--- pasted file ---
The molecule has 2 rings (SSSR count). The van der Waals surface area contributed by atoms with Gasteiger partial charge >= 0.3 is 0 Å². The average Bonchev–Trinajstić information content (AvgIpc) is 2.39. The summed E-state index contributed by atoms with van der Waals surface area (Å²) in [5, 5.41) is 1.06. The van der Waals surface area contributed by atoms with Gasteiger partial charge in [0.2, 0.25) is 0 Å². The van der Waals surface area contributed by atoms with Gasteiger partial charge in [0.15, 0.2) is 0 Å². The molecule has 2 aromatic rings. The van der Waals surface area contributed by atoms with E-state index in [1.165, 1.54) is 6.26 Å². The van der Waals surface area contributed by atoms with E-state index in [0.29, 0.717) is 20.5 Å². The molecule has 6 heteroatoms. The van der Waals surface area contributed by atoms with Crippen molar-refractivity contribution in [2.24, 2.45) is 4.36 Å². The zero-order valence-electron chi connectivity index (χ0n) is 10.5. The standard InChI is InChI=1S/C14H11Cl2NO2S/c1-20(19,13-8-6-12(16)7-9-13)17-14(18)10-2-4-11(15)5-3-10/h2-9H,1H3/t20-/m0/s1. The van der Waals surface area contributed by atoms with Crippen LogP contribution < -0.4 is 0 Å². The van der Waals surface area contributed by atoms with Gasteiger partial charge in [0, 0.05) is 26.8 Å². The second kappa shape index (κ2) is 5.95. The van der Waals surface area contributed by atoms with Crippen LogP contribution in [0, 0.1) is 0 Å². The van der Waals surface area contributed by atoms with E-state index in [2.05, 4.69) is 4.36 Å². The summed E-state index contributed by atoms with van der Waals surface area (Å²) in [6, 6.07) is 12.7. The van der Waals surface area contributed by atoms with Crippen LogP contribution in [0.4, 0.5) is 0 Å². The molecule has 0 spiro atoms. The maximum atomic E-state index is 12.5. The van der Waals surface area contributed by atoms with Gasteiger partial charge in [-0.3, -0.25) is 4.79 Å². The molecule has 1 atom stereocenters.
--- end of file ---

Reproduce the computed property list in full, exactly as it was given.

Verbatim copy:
The molecule has 2 rings (SSSR count). The van der Waals surface area contributed by atoms with Gasteiger partial charge >= 0.3 is 0 Å². The average Bonchev–Trinajstić information content (AvgIpc) is 2.39. The summed E-state index contributed by atoms with van der Waals surface area (Å²) in [5, 5.41) is 1.06. The van der Waals surface area contributed by atoms with Gasteiger partial charge in [0.2, 0.25) is 0 Å². The van der Waals surface area contributed by atoms with Gasteiger partial charge in [0.15, 0.2) is 0 Å². The molecule has 2 aromatic rings. The van der Waals surface area contributed by atoms with E-state index in [1.165, 1.54) is 6.26 Å². The van der Waals surface area contributed by atoms with E-state index in [0.29, 0.717) is 20.5 Å². The molecule has 6 heteroatoms. The van der Waals surface area contributed by atoms with Crippen molar-refractivity contribution in [2.24, 2.45) is 4.36 Å². The zero-order valence-electron chi connectivity index (χ0n) is 10.5. The standard InChI is InChI=1S/C14H11Cl2NO2S/c1-20(19,13-8-6-12(16)7-9-13)17-14(18)10-2-4-11(15)5-3-10/h2-9H,1H3/t20-/m0/s1. The van der Waals surface area contributed by atoms with Crippen LogP contribution < -0.4 is 0 Å². The van der Waals surface area contributed by atoms with Gasteiger partial charge in [0, 0.05) is 26.8 Å². The second kappa shape index (κ2) is 5.95. The van der Waals surface area contributed by atoms with Crippen LogP contribution in [0, 0.1) is 0 Å². The van der Waals surface area contributed by atoms with E-state index in [2.05, 4.69) is 4.36 Å². The summed E-state index contributed by atoms with van der Waals surface area (Å²) in [6, 6.07) is 12.7. The van der Waals surface area contributed by atoms with Crippen LogP contribution in [0.4, 0.5) is 0 Å². The molecule has 0 spiro atoms. The maximum atomic E-state index is 12.5. The van der Waals surface area contributed by atoms with Gasteiger partial charge in [-0.3, -0.25) is 4.79 Å². The molecule has 1 atom stereocenters.